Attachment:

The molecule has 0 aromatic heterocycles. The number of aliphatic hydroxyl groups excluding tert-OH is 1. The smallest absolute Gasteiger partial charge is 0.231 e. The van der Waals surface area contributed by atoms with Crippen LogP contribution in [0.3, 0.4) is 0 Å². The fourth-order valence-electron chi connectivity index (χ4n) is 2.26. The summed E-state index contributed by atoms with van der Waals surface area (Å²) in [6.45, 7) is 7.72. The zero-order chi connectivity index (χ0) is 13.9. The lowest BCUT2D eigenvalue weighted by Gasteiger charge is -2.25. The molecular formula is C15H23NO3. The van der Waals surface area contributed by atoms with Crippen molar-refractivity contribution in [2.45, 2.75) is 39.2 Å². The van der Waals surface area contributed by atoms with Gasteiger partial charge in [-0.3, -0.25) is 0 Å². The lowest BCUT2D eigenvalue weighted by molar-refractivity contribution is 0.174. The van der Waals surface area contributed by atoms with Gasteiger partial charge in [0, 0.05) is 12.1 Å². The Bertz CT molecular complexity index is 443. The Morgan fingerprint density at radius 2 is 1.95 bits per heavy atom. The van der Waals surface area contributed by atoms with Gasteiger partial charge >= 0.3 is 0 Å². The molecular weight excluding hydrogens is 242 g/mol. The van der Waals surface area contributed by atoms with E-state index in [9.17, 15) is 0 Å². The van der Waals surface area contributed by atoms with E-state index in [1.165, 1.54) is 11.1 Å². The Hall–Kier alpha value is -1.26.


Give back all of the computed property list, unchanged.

The molecule has 0 aromatic heterocycles. The number of aliphatic hydroxyl groups excluding tert-OH is 1. The smallest absolute Gasteiger partial charge is 0.231 e. The van der Waals surface area contributed by atoms with Crippen LogP contribution in [0.3, 0.4) is 0 Å². The fourth-order valence-electron chi connectivity index (χ4n) is 2.26. The summed E-state index contributed by atoms with van der Waals surface area (Å²) in [6.45, 7) is 7.72. The zero-order chi connectivity index (χ0) is 13.9. The lowest BCUT2D eigenvalue weighted by Gasteiger charge is -2.25. The molecular formula is C15H23NO3. The van der Waals surface area contributed by atoms with Crippen molar-refractivity contribution in [2.45, 2.75) is 39.2 Å². The van der Waals surface area contributed by atoms with Gasteiger partial charge in [-0.3, -0.25) is 0 Å². The lowest BCUT2D eigenvalue weighted by molar-refractivity contribution is 0.174. The van der Waals surface area contributed by atoms with Gasteiger partial charge in [0, 0.05) is 12.1 Å². The Bertz CT molecular complexity index is 443. The Morgan fingerprint density at radius 2 is 1.95 bits per heavy atom. The van der Waals surface area contributed by atoms with Gasteiger partial charge >= 0.3 is 0 Å². The molecular weight excluding hydrogens is 242 g/mol. The van der Waals surface area contributed by atoms with E-state index in [9.17, 15) is 0 Å². The van der Waals surface area contributed by atoms with E-state index in [1.165, 1.54) is 11.1 Å². The Hall–Kier alpha value is -1.26.